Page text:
Seniors in the ER: The Care that Costs
One trip to the emergency room (ER) lands someone’s 86 year-old mother in the hospital with limited memory, limited inhibition, verbal and physical aggression, and hallucinations. Now what could possibly have caused this? There are many reasons seniors experience “hospital induced delirium”. Delirium is a sudden state of confusion caused by various stimuli. When entering the halls of the emergency room/department there are many unwanted stimuli, such as the lighting; the noise; the people; and the procedures (prodding and poking with or without permission). And in many cases, seniors may receive anti-psychotic or anti-anxiety medications to treat behaviors of aggression. Certain medications, such as anti-psychotic, anti-anxiety, pain medications, and muscle relaxants (to name a few) can have adverse affects on seniors. In fact, The American Geriatrics Society warns of many different medications that the geriatric population should avoid or use with caution. The Beers Criteria provides a comprehensive look at medications that could potentially cause harm to seniors and should be discussed with one’s physician₁.
When accessing the emergency room/department for an acute condition, there must be some awareness that the hospital staff is not familiar with the patient that is coming for an emergent condition. Because of this ambiguity, the senior may not receive a proper treatment plan. In most cases this is the first and only time the hospitalist will lay eyes on this patient; therefore, the treatment provided is based on presenting symptoms, not necessarily the patient’s history; the physician only knows what he/she is told and witnesses.
Studies support that at least 92% of American’s baby boomers have at least 1 chronic illness and at least 77% have at least 2 chronic illnesses. To date, chronic illnesses account for 75% of our healthcare spending, but only 1% of healthcare dollars are spent on public efforts to improve overall health₂. So, what does this mean?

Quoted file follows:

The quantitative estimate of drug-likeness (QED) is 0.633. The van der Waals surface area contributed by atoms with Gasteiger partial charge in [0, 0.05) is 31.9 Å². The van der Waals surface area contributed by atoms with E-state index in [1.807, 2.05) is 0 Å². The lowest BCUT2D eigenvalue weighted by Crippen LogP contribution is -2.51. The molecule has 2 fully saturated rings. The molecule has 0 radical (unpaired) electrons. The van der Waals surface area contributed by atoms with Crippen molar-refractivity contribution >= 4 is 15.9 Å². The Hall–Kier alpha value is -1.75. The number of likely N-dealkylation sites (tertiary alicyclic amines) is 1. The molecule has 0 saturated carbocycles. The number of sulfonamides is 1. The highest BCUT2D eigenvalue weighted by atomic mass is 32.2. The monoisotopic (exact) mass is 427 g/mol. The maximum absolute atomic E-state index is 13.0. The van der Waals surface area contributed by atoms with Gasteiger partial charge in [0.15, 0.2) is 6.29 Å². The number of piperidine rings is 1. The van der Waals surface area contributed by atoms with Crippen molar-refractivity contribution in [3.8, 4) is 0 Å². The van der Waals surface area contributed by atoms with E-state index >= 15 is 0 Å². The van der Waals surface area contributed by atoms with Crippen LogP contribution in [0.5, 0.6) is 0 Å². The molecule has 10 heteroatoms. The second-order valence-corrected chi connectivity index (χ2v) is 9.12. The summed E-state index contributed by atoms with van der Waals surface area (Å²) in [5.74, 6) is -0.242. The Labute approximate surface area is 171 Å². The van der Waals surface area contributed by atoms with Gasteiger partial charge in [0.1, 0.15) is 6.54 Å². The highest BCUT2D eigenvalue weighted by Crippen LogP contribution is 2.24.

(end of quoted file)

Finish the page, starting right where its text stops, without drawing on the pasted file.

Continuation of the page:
As a collective unit (i.e. families, faith-based organizations, medical, social, and governmental agencies etc.), we must invest in geriatric care education on all levels. I recommend accessing the Beers Criteria, https://guideline.gov/summaries/summary/49933/American-Geriatrics-Society-2015-updated-Beers-Criteria-for-potentially-inappropriate-medication-use-in-older-adults, as the first course of action to gain a better understanding of the medications that are not recommended for seniors. You will also want to reduce the number of times emergency rooms/departments are utilized for conditions that can be treated by a primary care physician or in a less stimulating environment. Additionally, ask questions about the benefits and risks of all medications prescribed. The best deterrent to adverse events is asking the right questions. By doing so, you can reduce cost and improve one’s quality of living.
₁Agency for Healthcare Research and Quality. (2015). American Geriatrics Society 2015 updated Beers Criteria for potentially inappropriate medication use in older adults.
₂Center for Disease Control and Prevention. (2015). Death and mortality.